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Crossing the PomeriumThe Boundaries of Political, Religious, and Military Institutions from Caesar to Constantine$
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Michael Koortbojian

Print publication date: 2020

Print ISBN-13: 9780691195032

Published to Princeton Scholarship Online: September 2020

DOI: 10.23943/princeton/9780691195032.001.0001

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Introduction

Introduction

Antiquarian Reconstructions and Living Realities

Chapter:
(p.1) Introduction
Source:
Crossing the Pomerium
Author(s):

Michael Koortbojian

Publisher:
Princeton University Press
DOI:10.23943/princeton/9780691195032.003.0001

This introductory chapter briefly discusses the baffling history of the pomerium. The pomerium, as a fundamental feature of Rome's political topography, was especially confounding for Roman antiquarians seeking to study the origins of Rome and its institutions. Its religious role lived on, cultivated by the priesthoods—the augurs and the pontiffs—charged with its related rituals. But the realities that accompanied Rome's growth from the Romulean foundation to the caput mundi rendered much of the surviving lore that surrounded the city's mythic past incommensurate with early imperial life in the urbs. The sheer scale of the city thus challenged one's belief in so many of the stories about its formation and its growth.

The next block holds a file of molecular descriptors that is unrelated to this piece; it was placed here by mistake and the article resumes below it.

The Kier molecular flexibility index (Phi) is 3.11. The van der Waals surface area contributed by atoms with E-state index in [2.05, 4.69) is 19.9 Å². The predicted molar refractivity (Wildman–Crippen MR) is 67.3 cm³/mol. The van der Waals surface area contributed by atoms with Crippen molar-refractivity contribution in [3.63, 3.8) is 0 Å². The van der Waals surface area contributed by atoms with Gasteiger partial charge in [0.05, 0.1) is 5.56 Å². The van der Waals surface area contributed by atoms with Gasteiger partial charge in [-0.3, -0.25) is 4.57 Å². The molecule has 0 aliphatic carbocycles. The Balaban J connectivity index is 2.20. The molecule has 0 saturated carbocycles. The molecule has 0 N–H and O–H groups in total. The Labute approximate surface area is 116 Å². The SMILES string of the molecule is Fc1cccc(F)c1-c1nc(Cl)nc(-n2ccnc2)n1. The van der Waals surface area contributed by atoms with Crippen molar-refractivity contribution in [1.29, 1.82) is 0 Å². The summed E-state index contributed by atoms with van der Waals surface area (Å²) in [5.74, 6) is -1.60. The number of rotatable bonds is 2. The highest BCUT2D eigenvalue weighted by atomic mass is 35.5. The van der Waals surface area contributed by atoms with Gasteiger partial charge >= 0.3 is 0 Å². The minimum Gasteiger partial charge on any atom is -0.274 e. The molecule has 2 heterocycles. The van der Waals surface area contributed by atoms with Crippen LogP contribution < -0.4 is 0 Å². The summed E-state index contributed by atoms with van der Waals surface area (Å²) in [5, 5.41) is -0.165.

Keywords:   Roman history, pomerium, antiquarian reconstructions, Roman antiquarians, Roman priesthoods, lived realities

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